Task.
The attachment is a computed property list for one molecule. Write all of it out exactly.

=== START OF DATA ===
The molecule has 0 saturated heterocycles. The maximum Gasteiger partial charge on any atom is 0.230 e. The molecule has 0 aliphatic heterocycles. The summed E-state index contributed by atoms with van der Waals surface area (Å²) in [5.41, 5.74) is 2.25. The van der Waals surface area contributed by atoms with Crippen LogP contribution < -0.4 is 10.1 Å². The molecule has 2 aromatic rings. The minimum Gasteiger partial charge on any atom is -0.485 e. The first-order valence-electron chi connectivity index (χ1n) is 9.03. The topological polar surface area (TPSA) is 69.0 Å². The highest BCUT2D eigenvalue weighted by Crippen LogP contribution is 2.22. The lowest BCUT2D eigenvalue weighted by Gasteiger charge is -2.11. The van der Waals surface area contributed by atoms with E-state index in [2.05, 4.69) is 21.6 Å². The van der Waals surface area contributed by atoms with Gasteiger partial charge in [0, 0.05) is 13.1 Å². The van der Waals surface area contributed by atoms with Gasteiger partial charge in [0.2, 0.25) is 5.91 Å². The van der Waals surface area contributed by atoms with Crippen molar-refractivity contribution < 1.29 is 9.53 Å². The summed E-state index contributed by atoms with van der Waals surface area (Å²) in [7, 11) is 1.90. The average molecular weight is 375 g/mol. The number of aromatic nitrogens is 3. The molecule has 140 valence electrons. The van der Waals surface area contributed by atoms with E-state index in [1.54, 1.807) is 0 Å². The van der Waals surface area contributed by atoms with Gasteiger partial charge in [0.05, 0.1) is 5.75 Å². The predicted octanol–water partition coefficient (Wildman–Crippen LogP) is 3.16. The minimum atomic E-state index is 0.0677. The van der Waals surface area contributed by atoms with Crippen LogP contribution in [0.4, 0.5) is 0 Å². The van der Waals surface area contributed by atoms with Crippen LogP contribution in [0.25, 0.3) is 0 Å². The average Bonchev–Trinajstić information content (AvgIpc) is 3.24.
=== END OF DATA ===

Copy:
The molecule has 0 saturated heterocycles. The maximum Gasteiger partial charge on any atom is 0.230 e. The molecule has 0 aliphatic heterocycles. The summed E-state index contributed by atoms with van der Waals surface area (Å²) in [5.41, 5.74) is 2.25. The van der Waals surface area contributed by atoms with Crippen LogP contribution < -0.4 is 10.1 Å². The molecule has 2 aromatic rings. The minimum Gasteiger partial charge on any atom is -0.485 e. The first-order valence-electron chi connectivity index (χ1n) is 9.03. The topological polar surface area (TPSA) is 69.0 Å². The highest BCUT2D eigenvalue weighted by Crippen LogP contribution is 2.22. The lowest BCUT2D eigenvalue weighted by Gasteiger charge is -2.11. The van der Waals surface area contributed by atoms with E-state index in [2.05, 4.69) is 21.6 Å². The van der Waals surface area contributed by atoms with Gasteiger partial charge in [0, 0.05) is 13.1 Å². The van der Waals surface area contributed by atoms with Gasteiger partial charge in [0.2, 0.25) is 5.91 Å². The van der Waals surface area contributed by atoms with Crippen molar-refractivity contribution < 1.29 is 9.53 Å². The summed E-state index contributed by atoms with van der Waals surface area (Å²) in [7, 11) is 1.90. The average molecular weight is 375 g/mol. The number of aromatic nitrogens is 3. The molecule has 140 valence electrons. The van der Waals surface area contributed by atoms with E-state index in [1.54, 1.807) is 0 Å². The van der Waals surface area contributed by atoms with Gasteiger partial charge in [0.05, 0.1) is 5.75 Å². The predicted octanol–water partition coefficient (Wildman–Crippen LogP) is 3.16. The minimum atomic E-state index is 0.0677. The van der Waals surface area contributed by atoms with Crippen LogP contribution in [0.4, 0.5) is 0 Å². The van der Waals surface area contributed by atoms with Crippen LogP contribution in [0.25, 0.3) is 0 Å². The average Bonchev–Trinajstić information content (AvgIpc) is 3.24.